The entire story had originally started with jailing people who simply refused to reveal the passwords to their computers. Some years after came the installation of so called 'black boxes' recording any e-mail and any website visit nationwide, and it didn't even end with the installation of real time tracking of all citizens.
The perfect Orwellian dream machine it was, ready to be abused by any tyrant haphazardly stumbling into the scene.
Only after the dark age of Unohu's tyranny had ended, after people had learned it the really hard way, privacy got subsequently restored as one of the most important fundamental rights.

By the way, even the antediluvian, 17th century patent system has now been reformed and replaced by general copyright. You can post your ideas to a government wiki site and if anyone uses them for profit, you get compensated the same way as if you had written a song and someone used it for his own interpretation.



If you are still wondering what this is all about, look up these links to various news sources:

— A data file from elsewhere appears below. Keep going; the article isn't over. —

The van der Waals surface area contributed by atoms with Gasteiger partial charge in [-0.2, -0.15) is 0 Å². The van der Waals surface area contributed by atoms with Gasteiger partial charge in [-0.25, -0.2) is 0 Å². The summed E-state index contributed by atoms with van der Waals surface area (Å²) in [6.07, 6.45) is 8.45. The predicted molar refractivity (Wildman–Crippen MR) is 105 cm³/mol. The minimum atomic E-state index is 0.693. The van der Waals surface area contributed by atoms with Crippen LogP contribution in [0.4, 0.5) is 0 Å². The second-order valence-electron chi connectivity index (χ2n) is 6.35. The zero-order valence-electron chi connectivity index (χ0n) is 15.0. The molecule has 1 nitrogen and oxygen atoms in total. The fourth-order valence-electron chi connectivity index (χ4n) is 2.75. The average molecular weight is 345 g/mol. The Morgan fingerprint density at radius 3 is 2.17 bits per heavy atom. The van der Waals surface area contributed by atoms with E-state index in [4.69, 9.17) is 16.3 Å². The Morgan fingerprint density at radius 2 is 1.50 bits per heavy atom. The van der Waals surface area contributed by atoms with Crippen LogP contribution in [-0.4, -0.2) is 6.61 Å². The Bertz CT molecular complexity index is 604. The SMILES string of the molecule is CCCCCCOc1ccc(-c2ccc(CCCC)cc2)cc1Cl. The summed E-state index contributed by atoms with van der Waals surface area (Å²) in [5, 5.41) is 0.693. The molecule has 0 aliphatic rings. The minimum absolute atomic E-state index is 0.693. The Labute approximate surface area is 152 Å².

1   The Patented European Webshop - how trivial patents affect everyday life
2   Guardian article about "owning ideas"
3   New York Times article about Europe's Antipiracy Proposal
4   Wired article illuminating US lobbyism
5   IP Justice article highlighting European lobbyism
6   Big Brother Awards France
7   Europe on patent threats against free software
8   Electronic Frontier Foundation summary on 7 years under DMCA
9   BBC News article about human gene patents
10 The EFF patent busting project
11 - German companies against software patents
12 Project Syndicate article - Intellectual Property Rights and Wrongs
13 Security Focus - article about copy protection rootkits
14 The Register - about the UK vehicle movement database
15 The Register - cryptographers reasoning why DRM will fail
16 EFF article about DMCA
17 ZDnet article about the impact of software patents even on Windows
18 Worst EU Lobbying Awards 2006